Clove for Teething Babies
It appears clear that many, while promoting and enjoying these very special gifts of nature, really do not understand the power they hold. If they did, I believe that they would approach their use differently. How do we get more reliable, good information out to the general public without dampening down on people’s enthusiasm for what are truly incredible substances?
I recently received an email from a concerned Mom. She had seen some Moms recommending the use of undiluted clove oil applied to the gums for teething babies under two. She also found some sources said that it wasn’t a safe practice because of the possibility of sensitization and irritation, and now she was wondering what my thoughts on this were.
When information like this circulates it would appear that people are ready to accept, what might be a quick fix, without truly understanding the complexities of what it is they are dealing with. I think part of the problem around the sharing of misinformation around the use of essential oils for teething, is the fact, that many people really just don’t understand what essential oils are, or how powerful they actually are. We are a society this is often just looking for a quick fix. I have a headache, backache, this condition, that condition, what pill can I take? When introduced to essential oils this then becomes I have a headache, backache, this condition, that condition, what essential oil do I use? Everything is reduced down to give me a quick fix but just looking at the symptom one often misses the actual underlying cause. In order to affect a true climate for change and healing, it is important, at least to me, to take the whole person into consideration and come up with something that will help, not only with the symptoms but also help shift the root cause.
So back to the question about using Clove essential oil on the gums of teething babies under two. This is not a practice that I would ever recommend. One should be extremely careful about using essential oils around babies and young children and there are only a few oils that are considered safe at this age. Understanding why this is so comes back to understanding the complexities of an essential oil.
What one needs to understand is this, essential oils are complex chemical compounds, created in nature and through the distillation process. It is much like wines. We are all quite familiar with the differences we find in wines. The bottle might say Pinot Noir, Cabernet Sauvignon and Chardonnay, but depending on the winery they come from they can all be very different. It starts with the grapes, only certain grapes will produce say a Pinot Noir, but the differences from one winery to another will depend on factors like where in the world they were grown, what was the weather like that year, how were they harvested, handled, processed, bottled etc. etc. Essential oils produced from the same species of plant will also vary depending on factors like where in the world they are grown, what the weather was like, how they were harvested, handled, processed, bottled etc but there are certain parameters they must meet in order to be a particular essential oils for teething. It is those specific chemical components that give the oil its properties and abilities, even when the percentages may change a bit from year to year, they are still the ‘identity’ of the oil. they too differ depending on where they are grown, how they are handled, what the weather was like etc.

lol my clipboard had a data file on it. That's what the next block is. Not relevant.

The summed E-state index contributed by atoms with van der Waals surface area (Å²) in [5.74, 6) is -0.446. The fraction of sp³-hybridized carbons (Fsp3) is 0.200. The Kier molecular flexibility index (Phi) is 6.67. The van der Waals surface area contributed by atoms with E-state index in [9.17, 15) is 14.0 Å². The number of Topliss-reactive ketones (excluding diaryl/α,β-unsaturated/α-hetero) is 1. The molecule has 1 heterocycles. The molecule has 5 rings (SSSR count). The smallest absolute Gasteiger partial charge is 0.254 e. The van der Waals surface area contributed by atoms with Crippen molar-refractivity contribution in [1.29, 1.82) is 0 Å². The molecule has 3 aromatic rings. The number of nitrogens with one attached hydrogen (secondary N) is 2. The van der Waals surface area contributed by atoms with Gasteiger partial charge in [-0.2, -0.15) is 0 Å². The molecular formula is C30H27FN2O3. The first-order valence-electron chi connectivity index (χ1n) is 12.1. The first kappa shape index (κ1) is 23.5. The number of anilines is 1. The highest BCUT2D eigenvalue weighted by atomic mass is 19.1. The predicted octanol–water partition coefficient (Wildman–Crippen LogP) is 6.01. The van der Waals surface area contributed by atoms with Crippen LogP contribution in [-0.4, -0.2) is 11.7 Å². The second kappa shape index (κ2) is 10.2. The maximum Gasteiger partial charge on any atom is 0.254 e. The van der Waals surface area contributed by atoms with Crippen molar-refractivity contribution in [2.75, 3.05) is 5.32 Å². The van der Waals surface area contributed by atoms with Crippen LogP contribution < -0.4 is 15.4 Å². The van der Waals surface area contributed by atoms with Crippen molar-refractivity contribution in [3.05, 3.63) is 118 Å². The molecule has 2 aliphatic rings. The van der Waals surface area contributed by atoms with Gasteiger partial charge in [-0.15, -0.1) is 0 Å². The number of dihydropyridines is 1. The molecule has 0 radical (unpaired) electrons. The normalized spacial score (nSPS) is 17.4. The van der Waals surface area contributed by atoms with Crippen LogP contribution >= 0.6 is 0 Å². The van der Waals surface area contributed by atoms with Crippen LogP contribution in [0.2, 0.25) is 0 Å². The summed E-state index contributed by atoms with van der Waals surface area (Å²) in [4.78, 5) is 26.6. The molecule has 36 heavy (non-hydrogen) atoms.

So when we look at clove oil, regardless of where and how the plant was grown, organic or not, how it was harvested and distilled, clove essential oil will always have specific chemical constituents in it. In some oils this can be quite varied but in the case of clove essential oil, around 90% of its chemical components falls into the functional group called Phenols (eugenol, isoeugenol and acetaugenol), with around 6% falling into the functional group Sesquiterpenes and 1% falling into the functional group Oxides. In organic chemistry, functional groups are specific groups of atoms or bonds within molecules that are responsible for the characteristic chemical reactions of those molecules.
While phenols are known to have strong analgesic properties, they are also very warming and skin and mucous membrane irritating. Which is why caution is recommended when applying them to the skin and to areas where they have close interaction with mucous membranes (such as in the mouth).
Now I am well aware of the fact that clove essential oil is used in the flavouring and pharmaceutical industries, however we do need to keep in mind that when essential oils are used in products like these they are used in parts per million, not in whole percentages of the product. Unless you are mixing up huge batches of the product you are not going to be able to dilute it down enough for it to be a safe dose. According to Leung and Foster,Encyclopedia of Common Natural Ingredients used in Food, Drugs and Cosmeticsthe highest average maximum use level for clove is recommended at about 0.06% (that would be for adults) and for babies it would have to be around a third of that or maybe even less, so that would be around 0.02% or less i.e. a maximum of 200 parts per million with a recommendation of less than that. To put this into perspective, if we follow their guidelines (and these are industry standards) we’d be looking at a maximum of 1 drop of clove essential oil in 5 litres of carrier or 1 drop of clove essential oil in 1.32 US Gallons (169 ounces).
In any case, if I haven’t been clear, I personally believe that clove essential oil is far too strong to use around babies and if it were my baby I would use something else.